Jessé-Curély’s donations to the musée Cernuschi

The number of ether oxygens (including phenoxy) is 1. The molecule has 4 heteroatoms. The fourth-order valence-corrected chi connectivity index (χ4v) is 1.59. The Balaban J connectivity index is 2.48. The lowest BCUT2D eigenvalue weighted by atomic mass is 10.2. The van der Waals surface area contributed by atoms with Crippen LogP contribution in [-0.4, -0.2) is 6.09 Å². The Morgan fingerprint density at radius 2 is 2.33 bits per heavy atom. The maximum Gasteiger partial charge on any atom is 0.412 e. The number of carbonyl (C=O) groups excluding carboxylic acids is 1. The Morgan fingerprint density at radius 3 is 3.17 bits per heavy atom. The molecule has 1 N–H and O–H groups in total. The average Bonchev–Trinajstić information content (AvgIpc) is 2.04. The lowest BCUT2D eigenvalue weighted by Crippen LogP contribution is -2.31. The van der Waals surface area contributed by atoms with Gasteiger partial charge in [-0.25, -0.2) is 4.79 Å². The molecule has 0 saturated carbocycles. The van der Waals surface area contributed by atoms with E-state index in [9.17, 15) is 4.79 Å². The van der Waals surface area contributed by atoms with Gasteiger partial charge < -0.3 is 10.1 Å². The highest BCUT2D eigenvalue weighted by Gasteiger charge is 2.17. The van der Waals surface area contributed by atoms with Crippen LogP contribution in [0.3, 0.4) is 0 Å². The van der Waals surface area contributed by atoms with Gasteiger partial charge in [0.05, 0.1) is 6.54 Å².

The post of embassy secretary that he occupied at the French legation in Peking between 1909 and 1912 enabled him to integrate the milieu of the Sinologists of the era. For example, he was friends with Victor Segalen (1878–1919), a leading figure in this field. Gaston Jessé-Curély’s collection of Asian arts was particularly rich before 1940 (it included Japanese prints, Chinese and Japanese vases, ancient Japanese stoneware, seventeenth-century Chinese vases, ‘Coromandel lacquer’ objects, typologies of objects that corresponded to exported pieces that were popular in Europe at the time); it was also looted, along with the Château de Chamerolles, but the works from the various donations that he made to the Musée Cernuschi between 1912 and 1914 remained there, justifying his status as a collector. A friend of Henri d’Ardenne de Tizac (1877–1932), the curator of the Musée Cernuschi (Segalen, V., 2004, p. 28), Gaston Jessé-Curély donated seventy-nine Chinese stamps (MC, 5331 à MC, 5409) on 14 June 1912 and a Guanyin stamp attributed to Wu Doazi (MC, 5421) on 25 August of the same year at the address of the establishment; this was complemented by an undocumented donation of five Buddhist stamps (MC, 5551 to MC, 5555) made between 25 November 1912 and 15 November 1913 (a manual donation implying an absence of notarised documents) and a last donation relating to a mingqi Tang warrior (MC, 5610), officialised on 5 March 1914. Sixty of the stamps donated by Gaston Jessé-Curély reflect the Wu Liang Ci 武梁祠 stone carvings, matching previous donations and the research carried out by Édouard Chavannes (1865–1918). Due to the lack of vital information relating in particular to the context in which these stamps were acquired, these works can only be dated to some point between 1786, the year of the site’s discovery, and 1912, as the collector departed from Peking on 13 February 1912. Although—despite the lack of contextual information—the collection donated by the diplomat to the Musée Cernuschi had a certain scientific interest, particularly in terms of the study and conservation of Chinese vestiges that it evoked, it had a major historical value as the latest material attestation of the large heritage collection compiled by the collector; the size and the diversity of the collection that has now been lost reflected the extent of his ambitions and undeniably attest to a real interest in art.